Our school offers education in the Dutch language and the Dutch and Flemish culture
to kids aged four to twelve in Brisbane Queensland
cultural enrichment days
Cultural enrichment days
Dutch language education
The Duyfkenschool is a school for Dutch children in and around Brisbane. We organise physical lessons, cultural celebrations and online activities to ensure that Dutch families can connect with one another. This way, we hope to keep the Dutch language and culture alive in Brisbane. Together with parents, the Duyfkenschool ensures that children develop their Dutch language skills. This takes place at school, through language lessons and games with peers, and at home, by maintaining contact with family members, reading to children, and helping with homework.
The Duyfkenschool is a school for Dutch language and culture. It was founded in 2008 and is named after Dutch ship De Duyfken. This was the first European exploring ship to reach Australian shores, in 1606. The Duyfkenschool is an incorporated association and not-for-profit organisation. We are affiliated with the NOB (Dutch Education Abroad).
Language and Culture enrichment days
We do this during the lessons by means of language exercises with subjects related to history, society, art movements and other customs as we know them in the Netherlands.
Since the class time is not long enough to achieve all this, we also organize an NTC (Dutch language and culture) day four times a year.
More information about this can be found on our Facebook page.
If you have any questions or comments about the NTC days, please let us know via our contact form.
The Kings Birthday
Every year on or around April 27 the Sinterklaas party is celebrated at the Duyfkenschool. King’s Day always falls on the weekend with us.
During our King’s Day celebration there is room to sell stuff on the flea market, there are Dutch games to play such as shuffleboard, stilt-walking, tin throwing, tug of war, snacking and much more. There are also usually Dutch snacks and Dutch products for sale.
Our King’s Day celebration is open to anyone interested.
The exact date can be found on our Facebook page, of course you can also send a message via our contact form to inquire about the exact time and date.
Every year on or around December 5, the Sinterklaas party is celebrated at the Duyfkenschool.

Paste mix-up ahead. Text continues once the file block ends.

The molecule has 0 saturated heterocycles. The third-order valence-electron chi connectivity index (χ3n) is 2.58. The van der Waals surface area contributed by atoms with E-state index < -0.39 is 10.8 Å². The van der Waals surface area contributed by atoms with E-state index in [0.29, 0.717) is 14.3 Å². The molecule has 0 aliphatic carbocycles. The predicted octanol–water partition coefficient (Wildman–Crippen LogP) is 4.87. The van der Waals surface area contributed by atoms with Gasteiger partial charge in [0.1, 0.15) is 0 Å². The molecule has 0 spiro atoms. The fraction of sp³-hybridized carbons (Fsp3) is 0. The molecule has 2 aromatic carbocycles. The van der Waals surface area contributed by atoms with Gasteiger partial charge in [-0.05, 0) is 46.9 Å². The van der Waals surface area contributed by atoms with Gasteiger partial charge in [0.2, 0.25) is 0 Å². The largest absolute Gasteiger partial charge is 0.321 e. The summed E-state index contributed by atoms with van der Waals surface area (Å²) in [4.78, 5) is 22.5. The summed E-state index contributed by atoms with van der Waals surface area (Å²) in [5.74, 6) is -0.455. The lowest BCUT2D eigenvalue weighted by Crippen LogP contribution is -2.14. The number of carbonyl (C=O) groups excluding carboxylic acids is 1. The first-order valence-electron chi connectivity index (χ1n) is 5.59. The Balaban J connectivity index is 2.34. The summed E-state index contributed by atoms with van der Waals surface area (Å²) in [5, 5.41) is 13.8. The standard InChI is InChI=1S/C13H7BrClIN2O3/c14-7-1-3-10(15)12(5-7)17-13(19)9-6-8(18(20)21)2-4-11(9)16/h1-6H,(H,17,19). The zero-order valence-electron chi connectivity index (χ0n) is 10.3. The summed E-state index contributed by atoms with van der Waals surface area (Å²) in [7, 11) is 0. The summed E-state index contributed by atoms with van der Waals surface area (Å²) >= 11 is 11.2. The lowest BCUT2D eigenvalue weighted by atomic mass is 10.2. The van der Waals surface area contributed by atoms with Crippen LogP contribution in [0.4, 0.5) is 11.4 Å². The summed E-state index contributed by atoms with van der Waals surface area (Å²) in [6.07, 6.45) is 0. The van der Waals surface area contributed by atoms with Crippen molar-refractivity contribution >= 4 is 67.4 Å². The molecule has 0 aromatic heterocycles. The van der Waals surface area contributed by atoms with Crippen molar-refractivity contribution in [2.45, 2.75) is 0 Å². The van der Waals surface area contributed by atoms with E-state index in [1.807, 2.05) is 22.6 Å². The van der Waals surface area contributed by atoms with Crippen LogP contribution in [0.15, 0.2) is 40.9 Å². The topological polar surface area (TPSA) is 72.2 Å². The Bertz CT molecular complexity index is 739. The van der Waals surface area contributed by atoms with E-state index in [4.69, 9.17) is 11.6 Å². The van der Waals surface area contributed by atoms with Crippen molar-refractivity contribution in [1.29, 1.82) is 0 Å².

Sinterklaas will come by with his sooty helpers to hand out sweets and have a chat with all the children about the past year. And of course Saint Nicholas has brought a present for all children.
In order to make this event a success every year, the children present must be registered in advance so that the organizers can ensure the smooth running of the event.
Children who are not attending school at the Duyfkenschool can also be registered for our Sinterklaas celebration, with an excessive number of registrations, children who attend education at the Duyfkenschool have priority.
Level: no requirements regarding knowledge and skills in the Dutch language. However, the children must be toilet trained before they can participate in the Dutch school
Since it has been proven that it is good for children to come into contact with both languages from an early age, we have started a toddler group for children aged 2.5 – 4 years. This toddler group is intended to prepare the children for Dutch education, which can be attended from the age of 4.
The focus within this group is on language development, although attention will of course also be paid to matters such as social skills and creativity (after all, you work in a group with children). Language development will be supported in several ways:
- singing Dutch songs
- playing games that focus on language
- playing with everyday materials, where the teacher supports in naming things in Dutch
- watching and discussing Dutch-language television programs
- creative expressions that have a link with language (for example, making a drawing in which the teacher gives a clear assignment or in which the child expresses in Dutch what is to be seen).